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In 1950, psychologist Erik Erikson  introduced his theory of psychological development, describing the challenges humans being face during 8 distinct stages in our lifetimes from infancy to old age. Each stage presents us with a specific crisis which we must engage if we are to move forward in a psychologically healthy way. In defining the 7th stage of life, the one before old age, Erikson identified the central conflict as a struggle between stagnation and generativity. Coining the term “generativity,” Erikson expressed the need we humans have for meaning in our lives, a desire to connect to the generations before and after us and the urge to leave a legacy.

Today, we are in the midst of a demographic “Age Wave” which is having a profound impact on our culture at large and on our individual lives. Baby boomers are staying healthy longer while remaining active and engaged in all aspects of life right through our fifties, sixties and seventies. This in turn is lengthening the 7th stage of life, where we must continue to fight stagnation through generativity.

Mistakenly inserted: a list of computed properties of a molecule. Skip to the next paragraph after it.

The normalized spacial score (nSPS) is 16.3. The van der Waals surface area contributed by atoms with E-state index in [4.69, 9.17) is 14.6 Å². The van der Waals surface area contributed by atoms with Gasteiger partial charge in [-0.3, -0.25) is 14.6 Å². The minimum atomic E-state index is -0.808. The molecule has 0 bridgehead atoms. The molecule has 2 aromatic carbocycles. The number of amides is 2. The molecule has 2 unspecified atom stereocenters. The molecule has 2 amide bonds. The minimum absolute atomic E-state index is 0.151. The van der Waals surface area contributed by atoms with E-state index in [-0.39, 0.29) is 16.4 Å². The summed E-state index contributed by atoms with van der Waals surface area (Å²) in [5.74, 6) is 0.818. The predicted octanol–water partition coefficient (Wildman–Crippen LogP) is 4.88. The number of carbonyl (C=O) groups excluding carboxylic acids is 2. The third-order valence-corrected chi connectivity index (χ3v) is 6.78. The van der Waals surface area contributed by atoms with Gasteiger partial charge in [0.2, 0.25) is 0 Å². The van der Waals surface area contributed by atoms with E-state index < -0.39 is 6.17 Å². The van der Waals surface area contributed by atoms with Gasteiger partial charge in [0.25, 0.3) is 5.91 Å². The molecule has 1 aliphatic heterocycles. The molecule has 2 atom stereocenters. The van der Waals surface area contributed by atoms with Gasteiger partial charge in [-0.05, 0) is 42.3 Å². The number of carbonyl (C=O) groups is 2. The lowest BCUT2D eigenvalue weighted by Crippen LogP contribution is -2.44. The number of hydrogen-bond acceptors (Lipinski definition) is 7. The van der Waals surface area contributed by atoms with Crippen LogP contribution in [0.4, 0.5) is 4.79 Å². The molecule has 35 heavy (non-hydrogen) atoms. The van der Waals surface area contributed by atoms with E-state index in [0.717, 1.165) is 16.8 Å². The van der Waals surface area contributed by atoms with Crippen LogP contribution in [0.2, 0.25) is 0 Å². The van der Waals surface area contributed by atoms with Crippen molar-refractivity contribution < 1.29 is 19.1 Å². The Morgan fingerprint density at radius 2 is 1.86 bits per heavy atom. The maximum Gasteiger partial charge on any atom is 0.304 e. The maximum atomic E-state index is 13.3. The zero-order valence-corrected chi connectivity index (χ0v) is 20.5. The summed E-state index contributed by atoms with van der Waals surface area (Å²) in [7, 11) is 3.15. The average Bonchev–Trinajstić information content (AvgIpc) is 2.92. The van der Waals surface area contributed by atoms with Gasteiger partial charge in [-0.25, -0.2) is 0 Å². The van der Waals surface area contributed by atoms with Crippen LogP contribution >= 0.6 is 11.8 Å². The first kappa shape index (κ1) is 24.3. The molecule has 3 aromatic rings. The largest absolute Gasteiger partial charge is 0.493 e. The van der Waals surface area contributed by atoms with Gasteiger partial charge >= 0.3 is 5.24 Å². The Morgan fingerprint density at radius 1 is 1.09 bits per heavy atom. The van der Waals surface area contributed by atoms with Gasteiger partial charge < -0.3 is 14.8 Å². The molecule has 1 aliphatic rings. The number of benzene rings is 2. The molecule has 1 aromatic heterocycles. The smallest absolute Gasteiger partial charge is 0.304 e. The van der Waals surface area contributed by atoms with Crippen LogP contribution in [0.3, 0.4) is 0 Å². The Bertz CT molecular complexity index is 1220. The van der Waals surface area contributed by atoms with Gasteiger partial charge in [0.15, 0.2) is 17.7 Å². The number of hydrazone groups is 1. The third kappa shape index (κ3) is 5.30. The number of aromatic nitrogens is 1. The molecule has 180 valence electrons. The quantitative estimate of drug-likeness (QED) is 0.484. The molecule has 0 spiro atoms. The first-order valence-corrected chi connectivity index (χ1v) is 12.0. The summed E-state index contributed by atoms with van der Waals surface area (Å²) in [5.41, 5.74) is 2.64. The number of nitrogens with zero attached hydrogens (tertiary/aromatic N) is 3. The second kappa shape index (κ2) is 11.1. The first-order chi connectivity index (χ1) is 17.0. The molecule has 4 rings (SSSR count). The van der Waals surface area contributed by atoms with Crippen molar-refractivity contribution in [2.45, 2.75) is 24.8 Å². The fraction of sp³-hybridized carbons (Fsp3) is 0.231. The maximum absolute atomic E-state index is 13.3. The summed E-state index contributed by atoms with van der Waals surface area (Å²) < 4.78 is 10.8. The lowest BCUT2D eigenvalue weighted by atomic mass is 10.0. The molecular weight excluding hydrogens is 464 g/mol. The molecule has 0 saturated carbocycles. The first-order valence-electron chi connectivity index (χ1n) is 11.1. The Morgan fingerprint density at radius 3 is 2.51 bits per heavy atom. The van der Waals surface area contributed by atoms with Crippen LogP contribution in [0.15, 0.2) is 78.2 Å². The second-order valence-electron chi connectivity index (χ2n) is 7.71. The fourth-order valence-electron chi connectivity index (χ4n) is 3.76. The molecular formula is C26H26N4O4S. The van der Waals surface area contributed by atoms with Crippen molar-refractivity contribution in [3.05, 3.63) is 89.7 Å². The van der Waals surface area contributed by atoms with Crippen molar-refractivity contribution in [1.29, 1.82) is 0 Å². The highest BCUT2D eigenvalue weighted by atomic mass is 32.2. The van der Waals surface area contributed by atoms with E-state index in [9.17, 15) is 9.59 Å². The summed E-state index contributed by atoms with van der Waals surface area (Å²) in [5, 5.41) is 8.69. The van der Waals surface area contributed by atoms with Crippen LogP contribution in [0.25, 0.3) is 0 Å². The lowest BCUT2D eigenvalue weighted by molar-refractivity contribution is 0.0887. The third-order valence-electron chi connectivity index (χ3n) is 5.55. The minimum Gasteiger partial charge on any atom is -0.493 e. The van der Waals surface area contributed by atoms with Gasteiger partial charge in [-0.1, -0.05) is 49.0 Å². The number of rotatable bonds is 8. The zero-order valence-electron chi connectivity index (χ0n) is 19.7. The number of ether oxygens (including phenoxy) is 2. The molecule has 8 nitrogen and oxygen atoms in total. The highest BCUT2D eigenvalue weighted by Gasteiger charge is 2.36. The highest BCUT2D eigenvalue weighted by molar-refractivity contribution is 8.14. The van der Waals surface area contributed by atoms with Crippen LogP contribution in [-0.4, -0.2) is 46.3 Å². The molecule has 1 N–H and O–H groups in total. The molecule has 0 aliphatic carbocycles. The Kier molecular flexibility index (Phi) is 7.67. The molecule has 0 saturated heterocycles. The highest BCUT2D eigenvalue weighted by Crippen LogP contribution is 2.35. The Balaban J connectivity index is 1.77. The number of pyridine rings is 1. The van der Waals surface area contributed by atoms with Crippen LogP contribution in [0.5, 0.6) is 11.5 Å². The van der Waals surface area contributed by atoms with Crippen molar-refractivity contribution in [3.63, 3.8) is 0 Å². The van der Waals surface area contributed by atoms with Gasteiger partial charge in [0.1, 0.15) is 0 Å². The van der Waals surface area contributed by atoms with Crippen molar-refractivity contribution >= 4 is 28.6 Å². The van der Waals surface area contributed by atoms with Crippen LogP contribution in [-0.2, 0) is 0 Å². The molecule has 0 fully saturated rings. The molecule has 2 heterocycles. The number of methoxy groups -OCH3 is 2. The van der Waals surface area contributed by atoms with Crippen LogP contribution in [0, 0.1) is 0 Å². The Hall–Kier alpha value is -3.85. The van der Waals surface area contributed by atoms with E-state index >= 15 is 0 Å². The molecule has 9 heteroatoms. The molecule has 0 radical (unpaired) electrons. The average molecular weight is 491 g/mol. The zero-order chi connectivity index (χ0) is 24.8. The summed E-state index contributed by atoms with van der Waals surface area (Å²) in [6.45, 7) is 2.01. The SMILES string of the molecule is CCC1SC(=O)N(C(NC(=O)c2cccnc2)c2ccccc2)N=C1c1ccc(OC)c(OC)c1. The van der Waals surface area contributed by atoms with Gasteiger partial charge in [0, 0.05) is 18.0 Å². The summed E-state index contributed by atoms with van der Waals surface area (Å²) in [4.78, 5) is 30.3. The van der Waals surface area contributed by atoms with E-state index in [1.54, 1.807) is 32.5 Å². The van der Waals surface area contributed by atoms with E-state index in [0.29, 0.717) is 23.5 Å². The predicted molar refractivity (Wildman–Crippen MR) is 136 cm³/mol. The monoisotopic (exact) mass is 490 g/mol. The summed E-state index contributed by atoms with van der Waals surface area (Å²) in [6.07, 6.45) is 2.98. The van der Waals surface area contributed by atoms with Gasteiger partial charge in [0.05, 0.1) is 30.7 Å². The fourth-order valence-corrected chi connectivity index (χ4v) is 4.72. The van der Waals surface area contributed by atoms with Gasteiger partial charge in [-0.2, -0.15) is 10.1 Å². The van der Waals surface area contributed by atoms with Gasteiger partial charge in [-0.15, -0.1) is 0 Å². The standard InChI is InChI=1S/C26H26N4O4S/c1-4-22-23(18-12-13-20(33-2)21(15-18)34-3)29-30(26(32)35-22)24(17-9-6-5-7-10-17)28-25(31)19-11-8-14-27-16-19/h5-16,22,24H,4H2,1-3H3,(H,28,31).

This is an especially challenging but exciting time for women. Freed from our childrearing roles, retired from jobs or careers, we are creating new ways to avoid stagnation and to open exciting possibilities in our lives and the lives of other women. In the words of poet Adrienne Rich, “We must use what we have to invent what we desire.”

I created this website to explore what generativity can look like not only in my life but in the lives of other creative older women.

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